In a few days, snow will blanket the mountainous areas of Lebanon, where many Syrian refugees live. Throughout the region, a brutal winter is just around the corner, according to weather forecasters. For Syrian refugees living in Lebanon, Jordan and surrounding countries, time is running out.
There were 20,000 Syrians living at Zaatari refugee camp when I visited there a year ago. Today, the number exceeds 100,000 crammed into the two-square mile camp. Worldwide, the number of Syrian refugees has swollen from 300,000 a year ago to more than two million, with an estimated 4 million displaced within their own country.
According to the United Nations, the Syrian refugee crisis is the worst since the Rwandan genocide in 1994, yet humanitarian organizations have so far received only a fraction of the donations given in response to the Haiti earthquake and Indian Ocean tsunami; and with the focus on the typhoon that has recently struck the Philippines, there are concerns that aid to Syria will diminish.
From the beginning of the crisis, Syria was not a priority for donor countries. Governments that made Syria their casus belli invested more in guns and ammunition than food, shelter and medicine. Syria is the battleground of a proxy war, and the Syrian people are caught in the middle.
I've recently returned from Lebanon, where close to 1.5 million Syrian refugees have taken up residence. The official number stands at about 800,000 -- which represents only the number of Syrian refugees who have actually registered with the United Nations High Commissioner for Refugees (UNHCR) headquarters in Beirut. Almost as many remain unregistered.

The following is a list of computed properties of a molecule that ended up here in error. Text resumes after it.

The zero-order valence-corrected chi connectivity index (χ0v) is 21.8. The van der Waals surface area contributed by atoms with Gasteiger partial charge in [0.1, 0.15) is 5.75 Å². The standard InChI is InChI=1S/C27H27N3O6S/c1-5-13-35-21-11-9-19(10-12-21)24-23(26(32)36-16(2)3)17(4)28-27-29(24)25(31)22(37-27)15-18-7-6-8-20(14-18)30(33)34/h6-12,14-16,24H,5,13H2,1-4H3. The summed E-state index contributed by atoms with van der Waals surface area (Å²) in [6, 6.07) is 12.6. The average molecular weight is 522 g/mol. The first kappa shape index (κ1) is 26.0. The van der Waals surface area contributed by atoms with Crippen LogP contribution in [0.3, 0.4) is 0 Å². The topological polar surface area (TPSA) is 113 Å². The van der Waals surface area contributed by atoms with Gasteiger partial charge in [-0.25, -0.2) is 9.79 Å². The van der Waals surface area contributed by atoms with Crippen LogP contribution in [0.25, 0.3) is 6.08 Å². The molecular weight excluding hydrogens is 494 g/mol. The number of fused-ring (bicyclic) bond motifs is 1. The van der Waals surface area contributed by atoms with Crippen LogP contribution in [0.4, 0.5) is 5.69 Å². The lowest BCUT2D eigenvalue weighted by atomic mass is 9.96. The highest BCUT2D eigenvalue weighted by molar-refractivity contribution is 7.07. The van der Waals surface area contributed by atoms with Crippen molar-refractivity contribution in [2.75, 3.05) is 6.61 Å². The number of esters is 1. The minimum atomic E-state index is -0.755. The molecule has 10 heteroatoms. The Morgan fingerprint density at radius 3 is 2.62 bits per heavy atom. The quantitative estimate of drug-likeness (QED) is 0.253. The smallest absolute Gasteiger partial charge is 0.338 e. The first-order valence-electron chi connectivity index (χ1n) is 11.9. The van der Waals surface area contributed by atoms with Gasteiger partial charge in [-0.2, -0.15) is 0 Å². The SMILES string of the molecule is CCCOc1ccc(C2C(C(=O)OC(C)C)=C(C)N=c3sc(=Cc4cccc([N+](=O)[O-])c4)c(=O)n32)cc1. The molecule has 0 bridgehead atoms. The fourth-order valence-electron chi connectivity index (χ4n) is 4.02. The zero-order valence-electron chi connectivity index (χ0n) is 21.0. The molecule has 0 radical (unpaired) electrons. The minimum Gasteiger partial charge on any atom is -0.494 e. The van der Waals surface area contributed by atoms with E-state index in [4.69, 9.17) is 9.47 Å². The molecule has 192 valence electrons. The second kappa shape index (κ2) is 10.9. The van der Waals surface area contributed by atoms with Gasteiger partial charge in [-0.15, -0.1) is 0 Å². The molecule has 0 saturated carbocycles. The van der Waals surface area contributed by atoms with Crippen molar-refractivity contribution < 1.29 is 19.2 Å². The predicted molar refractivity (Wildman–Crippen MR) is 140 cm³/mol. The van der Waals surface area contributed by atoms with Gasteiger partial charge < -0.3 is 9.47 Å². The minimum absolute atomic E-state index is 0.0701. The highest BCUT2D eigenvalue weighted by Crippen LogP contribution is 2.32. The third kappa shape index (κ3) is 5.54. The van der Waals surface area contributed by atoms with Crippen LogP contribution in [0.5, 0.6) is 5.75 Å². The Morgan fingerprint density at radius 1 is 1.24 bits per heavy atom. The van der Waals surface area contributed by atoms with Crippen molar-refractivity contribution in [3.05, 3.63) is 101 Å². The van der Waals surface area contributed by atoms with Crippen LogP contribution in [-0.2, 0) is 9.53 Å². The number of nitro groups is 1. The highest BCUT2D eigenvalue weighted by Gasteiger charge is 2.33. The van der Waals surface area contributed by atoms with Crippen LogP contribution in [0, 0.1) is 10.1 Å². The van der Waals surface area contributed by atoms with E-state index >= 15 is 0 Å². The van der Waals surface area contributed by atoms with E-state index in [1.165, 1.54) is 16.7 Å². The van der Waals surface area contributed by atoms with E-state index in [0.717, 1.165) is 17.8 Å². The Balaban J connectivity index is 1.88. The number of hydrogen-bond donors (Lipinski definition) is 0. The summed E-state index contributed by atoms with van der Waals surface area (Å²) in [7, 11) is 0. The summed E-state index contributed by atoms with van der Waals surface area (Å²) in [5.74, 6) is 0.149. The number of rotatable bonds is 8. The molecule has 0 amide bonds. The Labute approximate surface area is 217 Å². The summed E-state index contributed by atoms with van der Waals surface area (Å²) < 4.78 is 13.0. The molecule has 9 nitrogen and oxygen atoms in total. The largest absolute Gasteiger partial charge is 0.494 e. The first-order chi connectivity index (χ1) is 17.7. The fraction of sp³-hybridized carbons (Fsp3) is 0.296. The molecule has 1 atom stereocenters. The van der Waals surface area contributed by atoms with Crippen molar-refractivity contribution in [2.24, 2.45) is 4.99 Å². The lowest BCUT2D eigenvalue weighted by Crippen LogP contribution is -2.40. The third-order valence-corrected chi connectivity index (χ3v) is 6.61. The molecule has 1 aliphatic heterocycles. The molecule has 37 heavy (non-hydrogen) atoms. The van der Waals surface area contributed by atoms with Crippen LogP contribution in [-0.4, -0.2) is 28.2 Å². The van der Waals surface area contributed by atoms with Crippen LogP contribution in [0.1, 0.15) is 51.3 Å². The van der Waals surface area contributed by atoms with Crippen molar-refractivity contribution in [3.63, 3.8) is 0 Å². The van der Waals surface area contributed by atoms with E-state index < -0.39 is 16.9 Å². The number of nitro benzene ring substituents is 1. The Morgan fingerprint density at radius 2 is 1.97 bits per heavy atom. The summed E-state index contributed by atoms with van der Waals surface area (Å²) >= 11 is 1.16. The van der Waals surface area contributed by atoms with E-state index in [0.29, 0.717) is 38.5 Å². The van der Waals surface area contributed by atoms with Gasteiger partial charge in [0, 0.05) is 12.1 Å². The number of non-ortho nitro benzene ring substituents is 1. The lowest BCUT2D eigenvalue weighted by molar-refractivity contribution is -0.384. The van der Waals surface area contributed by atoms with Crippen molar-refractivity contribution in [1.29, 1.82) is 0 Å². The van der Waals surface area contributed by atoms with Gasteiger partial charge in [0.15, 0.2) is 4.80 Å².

The refugee situation in Lebanon is utterly different than in other host countries, such as Jordan, where conditions are tough in camps like the one at Zaatari, yet access to aid and services are nevertheless manageable and self-contained. Technically, there are no "refugee camps" in Lebanon because the Lebanese government, fearing a scenario similar to when Palestinian refugees ended up staying in the county for decades, has decided not to erect them.
Instead, there are more than 400 "encampments," or informal tented settlements, spread across the country. Some of these encampments have morphed into corrugated tin shanties or "tanak camps," as the Lebanese refer to them. Tanak is the Arabic word for sheet metal or tin. The resulting lack of organization and infrastructure at the settlements makes the work of local and international aid agencies challenging.
Basic information could save lives -- but many Syrian refugees in Lebanon have little awareness of the lifelines that might be readily available to them. Where is the closest clinic or hospital? Where can one obtain potable water? This is the type of information that refugees are in desperate need of.
UNHCR developed a LEBANON Winterization Partner Coordination Map, which has been distributed to embassies and international organizations. However, there is no solid plan for how to get that information to refugees in desolate areas. Many Syrian refugees in Lebanon do not have access to electricity, Internet or mobile technology. The fortunate few have access to satellite TV and can watch regional channels such as al Arabiya, al Jazeera and Lebanese and Syrian news programs, which by and large focus on the conflict itself rather than those who have been affected by it.
With the onset of winter, many children and elderly who are among the refugees will certainly suffer. Some will perish. And it will be due not just to the weather and a lack of adequate shelter, but to the absence of proper information -- news that people can use, to improve their situation.
Published on New America Media